If you or your honey has a teenage sibling or relative, you might want to help that family member stay on the right financial track. Or maybe you’re thinking about the day when you have children. If you were sucked into using credit cards when you were a teen or are just concerned about teenagers having easy access to credit, you might want to help prevent a teenager you know from racking up debt. Start by letting the teen know what actor Ashton Kutcher said at the Teen Choice Awards: “Don’t ever charge anything on a credit card if you don’t already have the money in the bank to pay for it.”
Targeting College Kids
Credit card companies often target teenagers, especially college kids. The U.S. Public Interest Research Group conducted a study in 2008 and found that 80 percent of students are solicited to apply for a credit card. Many kids do so to get a free T-shirt or a pizza. More than 80 percent of graduating college seniors carry credit card debt, according to DaveRamsey.com. It’s no surprise that teenagers can be impulsive. Combine that with a credit card and the accumulation of debt is not far behind. It’s not unusual for teens to take on debt in the thousands of dollars without having a job to pay it off. In 2008, 19 percent of bankruptcies filed were from college kids.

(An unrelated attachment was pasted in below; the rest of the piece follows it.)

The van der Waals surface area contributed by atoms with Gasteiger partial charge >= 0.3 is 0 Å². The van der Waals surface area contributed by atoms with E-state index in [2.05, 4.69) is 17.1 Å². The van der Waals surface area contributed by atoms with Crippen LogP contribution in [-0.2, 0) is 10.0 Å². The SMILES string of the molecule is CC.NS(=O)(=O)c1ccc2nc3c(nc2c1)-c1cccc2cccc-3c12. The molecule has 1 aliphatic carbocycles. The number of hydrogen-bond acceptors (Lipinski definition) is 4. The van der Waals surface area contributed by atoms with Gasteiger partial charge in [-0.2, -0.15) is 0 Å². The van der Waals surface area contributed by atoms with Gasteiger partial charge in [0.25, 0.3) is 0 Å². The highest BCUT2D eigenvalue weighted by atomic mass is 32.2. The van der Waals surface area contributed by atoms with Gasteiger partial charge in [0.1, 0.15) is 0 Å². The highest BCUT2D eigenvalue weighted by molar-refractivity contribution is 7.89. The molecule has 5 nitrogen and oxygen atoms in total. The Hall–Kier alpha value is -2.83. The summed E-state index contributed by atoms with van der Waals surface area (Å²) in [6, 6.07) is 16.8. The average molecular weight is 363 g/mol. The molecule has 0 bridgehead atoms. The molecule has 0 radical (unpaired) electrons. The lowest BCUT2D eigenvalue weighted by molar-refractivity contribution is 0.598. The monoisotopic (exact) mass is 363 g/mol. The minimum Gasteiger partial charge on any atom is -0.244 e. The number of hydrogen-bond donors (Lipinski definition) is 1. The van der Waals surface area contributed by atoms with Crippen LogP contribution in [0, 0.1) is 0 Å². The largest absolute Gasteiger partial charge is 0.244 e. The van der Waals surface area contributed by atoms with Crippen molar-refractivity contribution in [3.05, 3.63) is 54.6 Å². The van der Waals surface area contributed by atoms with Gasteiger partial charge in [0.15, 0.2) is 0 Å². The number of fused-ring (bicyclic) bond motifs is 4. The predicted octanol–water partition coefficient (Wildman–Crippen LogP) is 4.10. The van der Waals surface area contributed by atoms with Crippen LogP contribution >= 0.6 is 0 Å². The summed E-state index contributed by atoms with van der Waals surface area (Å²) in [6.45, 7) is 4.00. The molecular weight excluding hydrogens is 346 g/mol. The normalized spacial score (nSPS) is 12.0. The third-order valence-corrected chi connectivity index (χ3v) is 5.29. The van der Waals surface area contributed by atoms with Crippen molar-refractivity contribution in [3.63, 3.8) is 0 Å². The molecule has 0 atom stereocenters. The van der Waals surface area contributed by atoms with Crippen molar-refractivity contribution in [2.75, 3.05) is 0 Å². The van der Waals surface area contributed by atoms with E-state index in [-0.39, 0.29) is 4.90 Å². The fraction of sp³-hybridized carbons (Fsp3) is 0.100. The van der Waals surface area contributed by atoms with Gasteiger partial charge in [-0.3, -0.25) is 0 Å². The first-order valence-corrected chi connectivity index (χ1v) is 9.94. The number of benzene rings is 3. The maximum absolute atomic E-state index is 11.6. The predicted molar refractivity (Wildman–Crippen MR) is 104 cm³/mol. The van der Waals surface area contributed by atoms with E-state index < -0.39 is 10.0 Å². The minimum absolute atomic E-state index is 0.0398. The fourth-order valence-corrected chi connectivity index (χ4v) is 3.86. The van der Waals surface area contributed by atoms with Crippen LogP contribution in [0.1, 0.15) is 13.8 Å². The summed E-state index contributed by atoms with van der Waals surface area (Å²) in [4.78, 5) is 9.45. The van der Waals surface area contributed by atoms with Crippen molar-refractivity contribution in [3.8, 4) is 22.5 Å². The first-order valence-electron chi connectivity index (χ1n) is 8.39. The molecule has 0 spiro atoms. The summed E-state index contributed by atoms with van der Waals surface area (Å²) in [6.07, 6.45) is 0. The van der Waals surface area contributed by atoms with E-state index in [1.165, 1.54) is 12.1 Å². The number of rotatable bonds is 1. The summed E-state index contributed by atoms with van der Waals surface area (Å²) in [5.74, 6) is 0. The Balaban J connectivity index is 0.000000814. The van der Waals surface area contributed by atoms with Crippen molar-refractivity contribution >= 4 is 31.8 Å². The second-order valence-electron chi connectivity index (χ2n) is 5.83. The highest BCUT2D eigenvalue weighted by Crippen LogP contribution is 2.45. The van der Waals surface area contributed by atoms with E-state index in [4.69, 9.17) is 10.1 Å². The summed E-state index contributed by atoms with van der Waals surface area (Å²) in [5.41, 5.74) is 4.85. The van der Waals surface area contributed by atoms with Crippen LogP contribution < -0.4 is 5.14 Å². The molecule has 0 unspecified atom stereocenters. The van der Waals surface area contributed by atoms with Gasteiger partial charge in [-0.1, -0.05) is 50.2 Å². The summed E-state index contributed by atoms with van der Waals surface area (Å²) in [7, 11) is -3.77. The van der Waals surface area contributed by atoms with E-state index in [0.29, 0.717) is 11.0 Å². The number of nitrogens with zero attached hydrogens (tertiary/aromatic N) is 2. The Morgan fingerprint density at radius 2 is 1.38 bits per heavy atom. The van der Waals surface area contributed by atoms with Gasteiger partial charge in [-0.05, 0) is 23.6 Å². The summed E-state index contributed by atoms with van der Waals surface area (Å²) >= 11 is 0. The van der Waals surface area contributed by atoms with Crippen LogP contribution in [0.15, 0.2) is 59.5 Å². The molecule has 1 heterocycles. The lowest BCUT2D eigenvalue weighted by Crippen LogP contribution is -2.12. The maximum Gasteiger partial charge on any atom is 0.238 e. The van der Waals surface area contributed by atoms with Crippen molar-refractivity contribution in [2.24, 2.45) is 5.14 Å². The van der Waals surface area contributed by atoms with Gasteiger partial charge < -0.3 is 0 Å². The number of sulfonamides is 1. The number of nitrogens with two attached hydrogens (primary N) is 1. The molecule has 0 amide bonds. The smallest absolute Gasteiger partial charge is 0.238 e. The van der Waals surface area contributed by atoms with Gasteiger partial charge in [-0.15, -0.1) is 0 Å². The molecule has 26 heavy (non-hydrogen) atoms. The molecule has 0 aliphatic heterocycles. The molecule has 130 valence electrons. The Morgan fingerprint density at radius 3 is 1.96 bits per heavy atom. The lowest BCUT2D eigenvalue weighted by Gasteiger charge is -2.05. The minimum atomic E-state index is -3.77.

Targeting High School Kids
Although teens can’t apply for a credit card without a parent cosigning for it until they’re 18, credit card companies pursue high school kids anyway. Some seniors who are 18 get cards on their own, and sometimes parents go ahead and cosign so that younger teens can get one. Often, having a credit card doesn’t teach responsibility; it just teaches teens how bad debt can be.
Lack of Understanding
Much of the problem with teens and credit cards stems from a lack of understanding of how they work. Many teens know they must make a minimum payment each month, but they often don’t realize how much they pay in interest by only paying the minimum due. Many don’t realize they must pay late fees if they don’t pay on time or that being consistently late damages their credit.
A good way for teens to learn about using plastic is with a debit card they can get when they open a checking or savings account. This teaches teens to keep track of what they spend. Using a debit card is like using a check; you can’t spend what you don’t have. A debit card carries certain risks, however. Fees accumulate fast if overdrafts occur. And if someone steals and uses the debit card, although the same fraud protections exist with debit cards from a major card issuer as with credit cards, the account could be temporarily wiped out.
Joint Credit Card
After teens show they can use a debit card responsibly, parents can then open a low-limit joint credit card, said Mark Minker, a New York City financial specialist, as reported by Bankrate.com. When the first statement arrives, you can go over the statement with the teen to determine whether she can pay the card off in full. If she can’t, you might prohibit her use of the card until she pays it off. The best way to teach teens to use credit responsibility is to let them learn for themselves.
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